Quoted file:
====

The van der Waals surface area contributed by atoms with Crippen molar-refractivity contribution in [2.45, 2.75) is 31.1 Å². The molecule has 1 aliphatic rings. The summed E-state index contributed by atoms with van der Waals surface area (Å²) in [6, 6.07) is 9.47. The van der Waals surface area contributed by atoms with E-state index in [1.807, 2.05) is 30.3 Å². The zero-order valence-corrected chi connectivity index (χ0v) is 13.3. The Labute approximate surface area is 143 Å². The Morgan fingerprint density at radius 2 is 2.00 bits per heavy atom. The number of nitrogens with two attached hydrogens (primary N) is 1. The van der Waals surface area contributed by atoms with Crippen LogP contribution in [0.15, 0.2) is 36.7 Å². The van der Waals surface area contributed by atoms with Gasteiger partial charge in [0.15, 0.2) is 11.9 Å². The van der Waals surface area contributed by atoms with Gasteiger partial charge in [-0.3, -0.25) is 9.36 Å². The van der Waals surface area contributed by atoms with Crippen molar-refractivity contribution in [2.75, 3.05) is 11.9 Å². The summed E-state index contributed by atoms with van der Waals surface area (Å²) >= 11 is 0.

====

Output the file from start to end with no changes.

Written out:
The van der Waals surface area contributed by atoms with Crippen molar-refractivity contribution in [2.45, 2.75) is 31.1 Å². The molecule has 1 aliphatic rings. The summed E-state index contributed by atoms with van der Waals surface area (Å²) in [6, 6.07) is 9.47. The van der Waals surface area contributed by atoms with E-state index in [1.807, 2.05) is 30.3 Å². The zero-order valence-corrected chi connectivity index (χ0v) is 13.3. The Labute approximate surface area is 143 Å². The Morgan fingerprint density at radius 2 is 2.00 bits per heavy atom. The number of nitrogens with two attached hydrogens (primary N) is 1. The van der Waals surface area contributed by atoms with Crippen LogP contribution in [0.15, 0.2) is 36.7 Å². The van der Waals surface area contributed by atoms with Gasteiger partial charge in [0.15, 0.2) is 11.9 Å². The van der Waals surface area contributed by atoms with Gasteiger partial charge in [-0.3, -0.25) is 9.36 Å². The van der Waals surface area contributed by atoms with Crippen molar-refractivity contribution in [2.75, 3.05) is 11.9 Å². The summed E-state index contributed by atoms with van der Waals surface area (Å²) >= 11 is 0.